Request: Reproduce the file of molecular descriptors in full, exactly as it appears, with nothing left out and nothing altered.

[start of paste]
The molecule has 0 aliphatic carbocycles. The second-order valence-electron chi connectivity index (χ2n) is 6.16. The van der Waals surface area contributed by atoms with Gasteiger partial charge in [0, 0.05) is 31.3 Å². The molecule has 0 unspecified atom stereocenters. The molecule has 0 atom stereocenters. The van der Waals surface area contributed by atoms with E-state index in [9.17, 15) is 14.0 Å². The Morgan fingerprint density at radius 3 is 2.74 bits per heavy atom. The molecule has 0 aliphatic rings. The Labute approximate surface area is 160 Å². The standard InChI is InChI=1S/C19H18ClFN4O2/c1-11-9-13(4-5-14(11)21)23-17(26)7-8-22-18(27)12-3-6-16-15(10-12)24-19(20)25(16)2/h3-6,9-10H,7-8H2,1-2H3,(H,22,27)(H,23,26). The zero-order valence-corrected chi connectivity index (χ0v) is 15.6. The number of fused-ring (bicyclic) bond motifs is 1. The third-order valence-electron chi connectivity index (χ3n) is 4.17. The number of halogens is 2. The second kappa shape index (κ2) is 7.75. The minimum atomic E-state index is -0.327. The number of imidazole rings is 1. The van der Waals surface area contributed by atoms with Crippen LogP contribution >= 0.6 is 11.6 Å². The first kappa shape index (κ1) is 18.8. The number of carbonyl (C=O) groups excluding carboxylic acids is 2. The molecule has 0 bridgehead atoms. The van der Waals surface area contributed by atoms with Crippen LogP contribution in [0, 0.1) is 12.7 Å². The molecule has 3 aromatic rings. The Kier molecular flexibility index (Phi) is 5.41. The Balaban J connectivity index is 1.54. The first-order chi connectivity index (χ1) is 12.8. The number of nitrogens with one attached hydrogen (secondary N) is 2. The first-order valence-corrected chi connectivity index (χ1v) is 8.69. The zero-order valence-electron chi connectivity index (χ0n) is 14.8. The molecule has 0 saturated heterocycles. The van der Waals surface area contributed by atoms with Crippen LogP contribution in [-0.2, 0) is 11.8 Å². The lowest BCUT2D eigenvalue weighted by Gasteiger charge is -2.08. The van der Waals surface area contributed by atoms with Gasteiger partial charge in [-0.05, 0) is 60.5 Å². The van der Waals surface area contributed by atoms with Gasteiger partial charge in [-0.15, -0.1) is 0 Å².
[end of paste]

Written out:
The molecule has 0 aliphatic carbocycles. The second-order valence-electron chi connectivity index (χ2n) is 6.16. The van der Waals surface area contributed by atoms with Gasteiger partial charge in [0, 0.05) is 31.3 Å². The molecule has 0 unspecified atom stereocenters. The molecule has 0 atom stereocenters. The van der Waals surface area contributed by atoms with E-state index in [9.17, 15) is 14.0 Å². The Morgan fingerprint density at radius 3 is 2.74 bits per heavy atom. The molecule has 0 aliphatic rings. The Labute approximate surface area is 160 Å². The standard InChI is InChI=1S/C19H18ClFN4O2/c1-11-9-13(4-5-14(11)21)23-17(26)7-8-22-18(27)12-3-6-16-15(10-12)24-19(20)25(16)2/h3-6,9-10H,7-8H2,1-2H3,(H,22,27)(H,23,26). The zero-order valence-corrected chi connectivity index (χ0v) is 15.6. The number of fused-ring (bicyclic) bond motifs is 1. The third-order valence-electron chi connectivity index (χ3n) is 4.17. The number of halogens is 2. The second kappa shape index (κ2) is 7.75. The minimum atomic E-state index is -0.327. The number of imidazole rings is 1. The van der Waals surface area contributed by atoms with Crippen LogP contribution >= 0.6 is 11.6 Å². The first kappa shape index (κ1) is 18.8. The number of carbonyl (C=O) groups excluding carboxylic acids is 2. The molecule has 0 bridgehead atoms. The van der Waals surface area contributed by atoms with Crippen LogP contribution in [0, 0.1) is 12.7 Å². The molecule has 3 aromatic rings. The Kier molecular flexibility index (Phi) is 5.41. The Balaban J connectivity index is 1.54. The first-order chi connectivity index (χ1) is 12.8. The number of nitrogens with one attached hydrogen (secondary N) is 2. The first-order valence-corrected chi connectivity index (χ1v) is 8.69. The zero-order valence-electron chi connectivity index (χ0n) is 14.8. The molecule has 0 saturated heterocycles. The van der Waals surface area contributed by atoms with Crippen LogP contribution in [-0.2, 0) is 11.8 Å². The lowest BCUT2D eigenvalue weighted by Gasteiger charge is -2.08. The van der Waals surface area contributed by atoms with Gasteiger partial charge in [-0.05, 0) is 60.5 Å². The van der Waals surface area contributed by atoms with Gasteiger partial charge in [-0.15, -0.1) is 0 Å².